“Yet, by God’s grace, I am what I am, and his grace towards me is not in vain; rather, I toiled more than all of the others, yet not I, but the grace of God which is with me.”
(1 Corinthians 15:10)
Paul reiterates his point once again. His apostleship is a result of nothing that he had learned or done. He did not merit anything except God’s condemnation. It is by God’s grace that he was called to be an apostle and it is only by God’s grace that he was strengthened to labor in the mission field harder than the others. Paul wants us to understand that not only is he a man who is totally sold out to God, but he is a man who works and acts totally at the good pleasure of God. There is not one success or conversion that he can lay claim to. He labored in the field, but God did the work.
Oh, how wonderful it would be if all believers were able to adopt this attitude. All too often we are quick to accept the credit for our successes in life. I have heard many preachers speak of people being converted under their preaching or laymen speaking of the people that they have “led to Christ.” This is common language to use, but it is not accurate. A person is converted because the Holy Spirit is moving in their life, regenerating their dead soul and bringing faith where there was none. A person is led to Christ by the work of the Holy Spirit as well. Indeed, our preaching or our witnessing is an important part of the process; God allows us to participate in the Holy Spirit’s work and to be vessels through which the Holy Spirit flows. Yet, if it were up to us, on our own power and strength, not one person would be converted.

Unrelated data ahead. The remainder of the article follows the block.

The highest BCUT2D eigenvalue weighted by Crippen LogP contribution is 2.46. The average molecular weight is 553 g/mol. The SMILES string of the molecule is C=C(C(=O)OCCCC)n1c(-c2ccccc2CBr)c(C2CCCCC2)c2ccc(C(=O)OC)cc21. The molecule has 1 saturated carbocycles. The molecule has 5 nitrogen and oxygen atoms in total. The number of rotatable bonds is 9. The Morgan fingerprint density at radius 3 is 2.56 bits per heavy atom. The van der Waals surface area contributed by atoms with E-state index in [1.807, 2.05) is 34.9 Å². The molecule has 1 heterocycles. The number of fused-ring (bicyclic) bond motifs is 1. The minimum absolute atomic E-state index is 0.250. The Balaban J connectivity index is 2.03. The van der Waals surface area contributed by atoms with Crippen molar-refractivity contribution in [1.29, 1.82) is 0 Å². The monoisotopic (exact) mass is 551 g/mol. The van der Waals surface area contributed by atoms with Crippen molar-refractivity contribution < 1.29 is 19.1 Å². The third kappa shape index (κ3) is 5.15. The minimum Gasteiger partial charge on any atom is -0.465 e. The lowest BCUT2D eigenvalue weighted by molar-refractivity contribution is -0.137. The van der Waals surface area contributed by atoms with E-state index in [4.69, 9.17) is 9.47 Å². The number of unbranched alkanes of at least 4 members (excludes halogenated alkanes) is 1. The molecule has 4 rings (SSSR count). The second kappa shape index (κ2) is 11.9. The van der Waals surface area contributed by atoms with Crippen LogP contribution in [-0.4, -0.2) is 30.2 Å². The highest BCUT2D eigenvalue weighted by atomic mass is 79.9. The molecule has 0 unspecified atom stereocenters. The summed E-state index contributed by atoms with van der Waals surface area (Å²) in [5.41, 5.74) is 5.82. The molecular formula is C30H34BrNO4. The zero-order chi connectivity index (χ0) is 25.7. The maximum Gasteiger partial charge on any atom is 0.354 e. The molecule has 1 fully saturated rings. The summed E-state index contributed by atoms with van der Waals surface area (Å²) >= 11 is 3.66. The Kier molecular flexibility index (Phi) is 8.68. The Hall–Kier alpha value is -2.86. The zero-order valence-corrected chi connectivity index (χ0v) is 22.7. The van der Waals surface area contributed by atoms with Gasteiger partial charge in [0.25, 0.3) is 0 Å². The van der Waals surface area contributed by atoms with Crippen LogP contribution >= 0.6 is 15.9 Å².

Frankly, I find that comforting. While I strive to work hard in the fields, sharing the gospel with others, I am keenly aware that the success or failure of my work does not depend on just how persuasive my arguments happen to be. That takes a big burden off of my shoulders. It prevents me from staying up all night when someone rejects the gospel, wondering if I could have used different words and illustrations to make my argument more convincing. It also prevents me from taking pride in the successes that God allows me to participate in.
Indeed, there is much work to be done, and God has commanded us to go into the fields and reap. For some, those fields will be in foreign lands with peoples who speak an unknown language. For others, the fields will be close to home and consist of unbelieving family members, neighbors, or co-workers. Regardless of the locality of the field, we are to labor. But though we labor, it is the power of God working in and through us that brings any successes we might see. Paul understood that the only thing good in him was Christ in him. It is no different for you or I.